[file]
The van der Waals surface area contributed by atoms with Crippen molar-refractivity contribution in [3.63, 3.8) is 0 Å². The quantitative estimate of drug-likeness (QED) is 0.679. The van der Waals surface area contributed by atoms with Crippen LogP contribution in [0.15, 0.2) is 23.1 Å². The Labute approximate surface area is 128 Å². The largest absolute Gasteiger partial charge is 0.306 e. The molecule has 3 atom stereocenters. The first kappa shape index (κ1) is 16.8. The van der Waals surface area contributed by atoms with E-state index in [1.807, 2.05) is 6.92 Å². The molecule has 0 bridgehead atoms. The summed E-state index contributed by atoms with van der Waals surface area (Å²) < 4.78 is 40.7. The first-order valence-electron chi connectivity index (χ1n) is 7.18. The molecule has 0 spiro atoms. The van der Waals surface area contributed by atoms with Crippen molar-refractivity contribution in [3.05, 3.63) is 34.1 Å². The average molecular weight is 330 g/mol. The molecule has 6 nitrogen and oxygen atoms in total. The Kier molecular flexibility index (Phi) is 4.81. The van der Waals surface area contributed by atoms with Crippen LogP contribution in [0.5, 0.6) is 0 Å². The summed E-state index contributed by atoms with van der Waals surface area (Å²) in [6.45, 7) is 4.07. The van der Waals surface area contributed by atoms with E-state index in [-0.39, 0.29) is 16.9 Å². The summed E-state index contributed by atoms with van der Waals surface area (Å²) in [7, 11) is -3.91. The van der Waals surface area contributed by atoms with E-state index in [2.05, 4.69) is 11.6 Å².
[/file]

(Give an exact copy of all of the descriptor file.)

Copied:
The van der Waals surface area contributed by atoms with Crippen molar-refractivity contribution in [3.63, 3.8) is 0 Å². The quantitative estimate of drug-likeness (QED) is 0.679. The van der Waals surface area contributed by atoms with Crippen LogP contribution in [0.15, 0.2) is 23.1 Å². The Labute approximate surface area is 128 Å². The largest absolute Gasteiger partial charge is 0.306 e. The molecule has 3 atom stereocenters. The first kappa shape index (κ1) is 16.8. The van der Waals surface area contributed by atoms with E-state index in [1.807, 2.05) is 6.92 Å². The molecule has 0 bridgehead atoms. The summed E-state index contributed by atoms with van der Waals surface area (Å²) < 4.78 is 40.7. The first-order valence-electron chi connectivity index (χ1n) is 7.18. The molecule has 0 spiro atoms. The van der Waals surface area contributed by atoms with Crippen molar-refractivity contribution in [3.05, 3.63) is 34.1 Å². The average molecular weight is 330 g/mol. The molecule has 6 nitrogen and oxygen atoms in total. The Kier molecular flexibility index (Phi) is 4.81. The van der Waals surface area contributed by atoms with Crippen LogP contribution in [0.5, 0.6) is 0 Å². The summed E-state index contributed by atoms with van der Waals surface area (Å²) in [6.45, 7) is 4.07. The van der Waals surface area contributed by atoms with E-state index in [-0.39, 0.29) is 16.9 Å². The summed E-state index contributed by atoms with van der Waals surface area (Å²) in [7, 11) is -3.91. The van der Waals surface area contributed by atoms with E-state index in [2.05, 4.69) is 11.6 Å².